The Financial Reporting Council has launched the latest in a series of official investigations into events surrounding Greensill Capital and one of its biggest borrowers, Sanjeev Gupta’s GFG Alliance. But how did we get here?
– Who is Sanjeev Gupta?
Mr Gupta was born in India as the son of a wealthy businessman. Educated in England he was thrown out of his Cambridge halls for setting up a company from the accommodation.
He built his name trading commodities around the world, but nearly a decade ago he entered the British steel industry for the first time. Since then he has snapped up many struggling steel businesses in the UK and around the world, earning him his “saviour of steel” nickname in the British press.
– What was Mr Gupta’s role in Greensill Capital?
He had no role at Greensill Capital, but he was one of the company’s biggest borrowers.
In March, Greensill’s lawyers revealed the collapsed financing company had exposure of around 5 billion dollars (£3.6 billion) to Mr Gupta’s GFG Alliance after providing many loans.
GFG and Greensill became heavily reliant on each other as a result.
– What is GFG Alliance?
GFG is a loose collection of industrial companies linked to Mr Gupta and his father, Parduman K Gupta. Covering companies from renewable power to commodity trading and steelworks, GFG employs around 35,000 people across 30 countries, including thousands at Liberty Steel.
It has never published consolidated accounts.
– How did Greensill collapse?
Greensill’s collapse was the culmination of a long process, but the final nail in the coffin was when its main insurer walked away.
Greensill had supplied loans to many customers. These were then lumped together and sold off, via a Credit Suisse fund, to outside investors, who would buy a share in the loans and cash in when they were paid back. These loans were insured.
But insurer Tokio Marine decided not to renew the insurance following concerns that one of its employees might have acted beyond his authority. Lex Greensill later told MPs this event “ensured Greensill’s collapse”.
– What is Wyelands Bank?
In 2016 Mr Gupta bought Tungsten Bank, promising to make sure much-needed finance would get to the UK’s commodities and steel industry. He later renamed it Wyelands after an estate he owns in Wales.
– How many investigations have been launched?
Several probes are looking into what happened around Greensill and GFG:
– MPs on the Treasury Select Committee, Public Accounts Committee, Public Administration and Constitutional Affairs Committee, and Business, Energy and Industrial Strategy Committee are all looking into issues from different angles.
– The Serious Fraud Office has launched an investigation into GFG and its financing arrangements with Greensill.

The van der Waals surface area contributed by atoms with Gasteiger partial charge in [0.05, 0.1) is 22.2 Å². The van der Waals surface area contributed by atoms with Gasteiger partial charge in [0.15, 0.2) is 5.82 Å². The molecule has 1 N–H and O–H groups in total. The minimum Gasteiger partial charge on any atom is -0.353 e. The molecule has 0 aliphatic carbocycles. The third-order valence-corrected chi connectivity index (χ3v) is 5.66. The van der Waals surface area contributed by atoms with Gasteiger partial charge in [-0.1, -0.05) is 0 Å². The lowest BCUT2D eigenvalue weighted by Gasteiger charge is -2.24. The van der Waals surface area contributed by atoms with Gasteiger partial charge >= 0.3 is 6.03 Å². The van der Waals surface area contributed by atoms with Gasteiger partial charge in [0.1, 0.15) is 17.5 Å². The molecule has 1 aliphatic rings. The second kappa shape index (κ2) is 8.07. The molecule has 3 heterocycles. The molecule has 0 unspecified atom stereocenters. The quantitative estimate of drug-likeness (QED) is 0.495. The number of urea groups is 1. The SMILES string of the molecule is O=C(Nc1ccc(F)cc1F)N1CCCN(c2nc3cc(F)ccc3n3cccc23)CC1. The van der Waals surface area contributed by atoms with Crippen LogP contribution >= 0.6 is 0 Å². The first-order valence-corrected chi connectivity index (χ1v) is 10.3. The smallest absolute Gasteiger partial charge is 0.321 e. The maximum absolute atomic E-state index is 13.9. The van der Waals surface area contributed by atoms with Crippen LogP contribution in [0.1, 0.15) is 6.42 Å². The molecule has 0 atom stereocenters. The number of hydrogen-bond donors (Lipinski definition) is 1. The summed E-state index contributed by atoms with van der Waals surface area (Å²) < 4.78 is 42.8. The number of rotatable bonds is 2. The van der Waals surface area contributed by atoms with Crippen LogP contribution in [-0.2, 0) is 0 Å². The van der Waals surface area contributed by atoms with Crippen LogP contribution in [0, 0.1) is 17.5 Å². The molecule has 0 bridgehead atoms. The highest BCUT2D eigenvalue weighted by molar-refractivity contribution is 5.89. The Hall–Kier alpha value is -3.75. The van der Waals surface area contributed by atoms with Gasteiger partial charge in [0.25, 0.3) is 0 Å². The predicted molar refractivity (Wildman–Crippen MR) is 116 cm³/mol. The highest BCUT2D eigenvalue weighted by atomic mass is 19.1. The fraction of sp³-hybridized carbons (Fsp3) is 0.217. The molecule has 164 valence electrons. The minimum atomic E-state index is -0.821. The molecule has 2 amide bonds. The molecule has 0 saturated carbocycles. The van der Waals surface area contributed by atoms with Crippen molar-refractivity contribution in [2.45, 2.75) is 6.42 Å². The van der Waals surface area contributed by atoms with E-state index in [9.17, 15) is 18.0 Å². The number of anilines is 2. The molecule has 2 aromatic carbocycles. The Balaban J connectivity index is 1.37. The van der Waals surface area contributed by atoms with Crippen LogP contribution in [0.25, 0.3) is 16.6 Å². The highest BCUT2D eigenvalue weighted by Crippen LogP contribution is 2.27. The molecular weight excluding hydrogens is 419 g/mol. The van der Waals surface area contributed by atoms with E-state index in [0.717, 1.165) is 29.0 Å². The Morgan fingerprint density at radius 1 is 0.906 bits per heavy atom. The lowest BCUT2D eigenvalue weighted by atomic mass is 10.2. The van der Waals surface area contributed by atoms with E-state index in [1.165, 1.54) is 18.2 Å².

– The National Audit Office is probing Greensill’s involvement in a Government-backed pandemic loan scheme, which is also being looked at by the British Business Bank.
– Lawyer Nigel Boardman is probing the Government’s use of supply chain finance.
– The Cabinet Office is reviewing the Lobbying Act.
– The Financial Conduct Authority (FCA) is probing “potentially criminal” allegations about the failure of Greensill.
– The German financial regulator has filed a criminal complaint against Greensill Bank, a Germany-based subsidiary.
– On Monday the Financial Reporting Council (FRC) said it would probe Greensill and Wyelands’ auditors.
– Why did the Bank of England tell Wyelands to repay deposits?
Wyelands Bank had since 2018 faced concerns that it might have broken rules on lending to “connected entities”. This meant it might have been lending to companies ultimately owned by Mr Gupta in a way that could have broken rules.
In March this year, after working with the BoE, Wyelands said it had returned cash to all depositors.
– How much does the taxpayer expect to lose from the Greensill collapse?
At least around £8 million can already be seen, according to Charles Roxburgh, a Treasury official, but the final amount is likely to be more. Estimates have ranged up to several billion pounds, but these are based on heavy guesswork about the knock-on impact of Greensill’s collapse.
– What was David Cameron’s role in Greensill?
Mr Cameron worked as an adviser to Greensill. Early in the Covid-19 pandemic, he lobbied former Government colleagues, sending dozens of texts and emails and making many phone calls.
He tried to convince ministers to allow Greensill, and other supply-chain financiers, to sign up to the Covid Corporate Financing Facility (CCFF), a BoE loan scheme designed to help big companies during the pandemic.
The attempts, which would have seen Greensill issue loans on behalf of the scheme, were ultimately unsuccessful.
However Greensill did get involved in the Government-backed coronavirus large business interruption scheme (CLBILS). Last week the Financial Times reported that many of Greensill’s CLBILS loans went to GFG companies.